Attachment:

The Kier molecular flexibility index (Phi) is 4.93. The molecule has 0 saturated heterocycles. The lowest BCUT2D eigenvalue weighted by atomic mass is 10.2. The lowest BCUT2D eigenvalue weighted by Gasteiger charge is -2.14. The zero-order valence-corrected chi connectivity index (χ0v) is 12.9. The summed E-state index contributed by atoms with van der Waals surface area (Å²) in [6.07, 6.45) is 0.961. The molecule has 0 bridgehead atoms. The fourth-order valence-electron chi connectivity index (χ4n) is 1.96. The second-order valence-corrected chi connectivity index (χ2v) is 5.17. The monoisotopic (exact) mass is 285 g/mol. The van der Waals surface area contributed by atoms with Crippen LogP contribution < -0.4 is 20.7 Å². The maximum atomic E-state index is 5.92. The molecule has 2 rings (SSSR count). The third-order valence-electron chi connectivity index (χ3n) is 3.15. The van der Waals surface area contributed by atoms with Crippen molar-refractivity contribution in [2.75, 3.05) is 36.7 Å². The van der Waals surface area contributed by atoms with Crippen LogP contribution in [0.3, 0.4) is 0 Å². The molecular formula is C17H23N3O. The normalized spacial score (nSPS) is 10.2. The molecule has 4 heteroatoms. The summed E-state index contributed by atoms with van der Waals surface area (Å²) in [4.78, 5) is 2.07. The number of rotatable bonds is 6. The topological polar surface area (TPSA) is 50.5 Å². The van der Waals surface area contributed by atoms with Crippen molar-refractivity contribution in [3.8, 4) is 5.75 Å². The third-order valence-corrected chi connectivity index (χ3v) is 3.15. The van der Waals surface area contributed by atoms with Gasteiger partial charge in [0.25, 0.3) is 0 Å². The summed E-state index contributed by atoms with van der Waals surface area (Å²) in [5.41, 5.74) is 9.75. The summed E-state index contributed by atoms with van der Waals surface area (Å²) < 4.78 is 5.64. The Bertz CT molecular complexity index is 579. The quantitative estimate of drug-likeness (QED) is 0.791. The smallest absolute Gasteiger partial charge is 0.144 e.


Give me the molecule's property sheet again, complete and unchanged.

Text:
The Kier molecular flexibility index (Phi) is 4.93. The molecule has 0 saturated heterocycles. The lowest BCUT2D eigenvalue weighted by atomic mass is 10.2. The lowest BCUT2D eigenvalue weighted by Gasteiger charge is -2.14. The zero-order valence-corrected chi connectivity index (χ0v) is 12.9. The summed E-state index contributed by atoms with van der Waals surface area (Å²) in [6.07, 6.45) is 0.961. The molecule has 0 bridgehead atoms. The fourth-order valence-electron chi connectivity index (χ4n) is 1.96. The second-order valence-corrected chi connectivity index (χ2v) is 5.17. The monoisotopic (exact) mass is 285 g/mol. The van der Waals surface area contributed by atoms with Crippen LogP contribution < -0.4 is 20.7 Å². The maximum atomic E-state index is 5.92. The molecule has 2 rings (SSSR count). The third-order valence-electron chi connectivity index (χ3n) is 3.15. The van der Waals surface area contributed by atoms with Crippen molar-refractivity contribution in [2.75, 3.05) is 36.7 Å². The van der Waals surface area contributed by atoms with Crippen LogP contribution in [0.3, 0.4) is 0 Å². The molecular formula is C17H23N3O. The normalized spacial score (nSPS) is 10.2. The molecule has 4 heteroatoms. The summed E-state index contributed by atoms with van der Waals surface area (Å²) in [4.78, 5) is 2.07. The number of rotatable bonds is 6. The topological polar surface area (TPSA) is 50.5 Å². The van der Waals surface area contributed by atoms with Crippen molar-refractivity contribution in [3.8, 4) is 5.75 Å². The third-order valence-corrected chi connectivity index (χ3v) is 3.15. The van der Waals surface area contributed by atoms with Gasteiger partial charge in [0.25, 0.3) is 0 Å². The summed E-state index contributed by atoms with van der Waals surface area (Å²) in [5.41, 5.74) is 9.75. The summed E-state index contributed by atoms with van der Waals surface area (Å²) < 4.78 is 5.64. The Bertz CT molecular complexity index is 579. The quantitative estimate of drug-likeness (QED) is 0.791. The smallest absolute Gasteiger partial charge is 0.144 e.